A. I know nothing at all about such cases in Kreis Kemptenland and in Kempten city.

Q. Nothing like that happened in your Kreis at all?

THE PRESIDENT: Is that a new document

LT.-COL. GRIFFITH-JONES: It is a new document and will be Exhibit GB 545. I have no further questions to ask this witness. Perhaps I might supplement my answer to the question raised, I think, by the American judge on the euthanasia point, as to how it became a war crime. If I might refer the Tribunal to Page 31 of the document book, which they have, which is the protest from the Bishop Wurm to Frick, and which is familiar to the Tribunal. If the Tribunal will look at the first paragraph of that letter it will be seen that the Bishop states that this action is taking place on orders from the Reich Defence Council. And again, if the Tribunal would turn to Page 36 of their document book, which is another letter which has already been put in, it is a second letter that the Bishop Wurm wrote to Frick, this time in September, the first in July of 1940, and now in September he writes again. And in the middle of the paragraph it will be seen he states, "If the leadership of the State is convinced that it is a question of an inevitable war measure, why does it not issue a decree with legal force?" I have no further questions.


Q. Witness, you were a member of the Nazi Party from 1933 on, is that correct?

A. One moment, I did not understand the question.

Q. You were a member of the Nazi Party from 1933 on, is that correct?

A. Yes, beginning with 1933.

Q. Did you join the Party voluntarily or under constraint?

A. I joined the Party voluntarily.

Q. Were you well acquainted with the programme of the Party, the tasks and aims of the Party?

A. Yes, in the course of the years 1 familiarized myself with the various points of the Party programme.

Q. And did you completely agree with the programme, the tasks and aims of the Party?

A. Well, perhaps not 100 per cent. with all points, but in general one could see that Hitler . . .

Q. What was the percentage of your agreement with the aims of the Party?

A. Especially in this matter - that is, the way the Jewish question developed according to the programme - there were further happenings, and then, as I already mentioned, the people and I myself were no longer quite in agreement with this policy.

Q. It was only on the question of the persecution of the Jews that you did not agree with the Party, is that correct?

[Page 124]

A. Yes.

Q. And with all the rest you agreed?

A. Yes.

Q. And now do you still have the same convictions that you had before? Do you agree with the aims and tasks of the Party?

A. Yes.of course, if action had always been taken in accordance with the programme, then we surely would not have had the war. War of itself, which we had gone through as participants in the World War . . .

Q. I did not ask you that Did you understand my question? I am asking you: have you now the same point of view that you had before?

A. No.

Q. You renounce them?

A. No.

Q. That is incomprehensible, you do not agree and you do not renounce.

A. I beg your pardon.

Q. My question is quite simple and clear. Do you still agree with the views of ilie Nazis?

A. No, that is no longer possible.

Q. Why?

A. Because the confidence of the people was abused in many respects.

Q. And now do you consider the programme and the tasks of the Nazi Party as correct or incorrect from your point of view? Did you hear the question?

A. No, I did not hear it.

Q. I am asking whether now you consider the programme and views of the Nazi Party correct or incorrect?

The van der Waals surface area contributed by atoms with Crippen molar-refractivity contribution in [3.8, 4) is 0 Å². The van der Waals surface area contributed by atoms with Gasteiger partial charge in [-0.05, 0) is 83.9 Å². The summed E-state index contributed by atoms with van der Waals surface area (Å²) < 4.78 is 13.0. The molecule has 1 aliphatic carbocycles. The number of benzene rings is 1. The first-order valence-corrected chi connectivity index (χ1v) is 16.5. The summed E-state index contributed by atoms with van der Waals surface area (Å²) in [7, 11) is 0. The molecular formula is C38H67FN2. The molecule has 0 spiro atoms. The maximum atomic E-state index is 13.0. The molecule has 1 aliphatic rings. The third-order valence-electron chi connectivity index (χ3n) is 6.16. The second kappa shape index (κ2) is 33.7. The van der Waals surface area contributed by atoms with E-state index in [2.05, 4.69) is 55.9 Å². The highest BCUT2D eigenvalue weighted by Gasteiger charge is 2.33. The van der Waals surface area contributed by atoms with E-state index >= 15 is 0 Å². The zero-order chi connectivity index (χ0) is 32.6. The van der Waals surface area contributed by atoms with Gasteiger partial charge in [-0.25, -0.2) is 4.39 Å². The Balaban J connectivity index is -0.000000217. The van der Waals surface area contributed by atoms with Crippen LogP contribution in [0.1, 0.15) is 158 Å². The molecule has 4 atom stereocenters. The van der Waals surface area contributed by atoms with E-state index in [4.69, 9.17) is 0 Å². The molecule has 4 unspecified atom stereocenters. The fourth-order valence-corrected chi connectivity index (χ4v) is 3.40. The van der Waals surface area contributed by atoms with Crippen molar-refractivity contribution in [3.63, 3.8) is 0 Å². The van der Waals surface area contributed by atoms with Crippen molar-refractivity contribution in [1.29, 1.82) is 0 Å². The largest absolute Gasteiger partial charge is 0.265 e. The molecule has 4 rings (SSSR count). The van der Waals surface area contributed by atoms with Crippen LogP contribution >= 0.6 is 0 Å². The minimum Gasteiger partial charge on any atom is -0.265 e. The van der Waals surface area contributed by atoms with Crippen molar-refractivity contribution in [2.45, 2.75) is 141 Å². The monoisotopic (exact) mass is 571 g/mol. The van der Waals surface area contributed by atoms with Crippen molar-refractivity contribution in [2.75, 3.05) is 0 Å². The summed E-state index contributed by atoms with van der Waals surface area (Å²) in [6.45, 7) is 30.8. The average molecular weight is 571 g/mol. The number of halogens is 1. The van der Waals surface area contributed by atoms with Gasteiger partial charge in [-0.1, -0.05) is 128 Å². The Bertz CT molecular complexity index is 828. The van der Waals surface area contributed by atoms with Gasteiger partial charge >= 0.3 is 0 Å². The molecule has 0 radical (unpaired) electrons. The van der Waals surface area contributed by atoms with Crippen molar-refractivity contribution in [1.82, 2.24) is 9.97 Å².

A. I do not, today, consider them correct.

THE PRESIDENT: Witness, you had a document from KarIsruhe, stating the effect of a certain decree with reference to Polish farm workers. You said that that decree had not been enforced in your Gau. But you said that certain decrees had been in force. To what degree were restrictions placed upon foreign workers in your district?

A. Solely, as I have already mentioned, that in the summer they had to be home at 9 o'clock in the evening - and in the winter at 8 o'clock. Any other restrictions were not imposed on them, for when I was Mayor I received directives from the Landrat to designate a special inn in the community where the Poles and Ukraine farm workers could gather in the afternoon.


Q. Could they have bicycles?

A. Yes, in Allgau it is even necessary to have a bicycle. A large part of the fields and farmland lay at quite a distance from the farmhouse and under these conditions it was not possible for the farmer and his servants to ride bicycles while the Polish workers had to walk for perhaps an hour. Most of the Polish workers . . .

Q. That is quite enough. Now you say that the only restrictions upon them were that they had to be in at a certain time at night?

A. Yes, because other matters and other directives were simply not carried through. Polish workers slept in the same rooms the Germans did, they ate at the family table and they received much clothing from the farmers themselves, for they arrived in rags.

Q. Who was it who decided where they had to be employed?

A. The Labouroffice.

Q. And whom did the Labouroffice communicate with?

A. The Labouroffice communicated with the Kreisbauernschaft and with the Bauernfuehrer.

Q. So that the Labouroffice communicated to you and to the Bauernfuehrer?

[Page 125]

A. In this matter chiefly with the Bauernfuehrer.

Q. Then the Bauernfuehrer told the Labouroffice how many labourers they wanted, was that the wa it was done?

A. Yes, that is the way it was done.

Q. How did he allot them?

A. This allotment was left to the Bauernfuehrer. The farmers in the district stated how many workers they needed and, depending on the allotments, they were supplied with workers.

Q. Was the Bauernfuehrer subject to the orders of the Kreisleiter? Or the Ortsgruppenleiter?

A. The Bauernfuehrer was subordinate only to the Reich Food Administrator - that is the Kreisbauernfuehrer.

Q. You mean that he was not at all under the orders of the Ortsgruppenleiter?

A. No.

Q. But directly under the Food Office, was he?

A. Yes, he was under the Food Administration, the Reichsnaehrstand.

THE PRESIDENT: The witness may retire.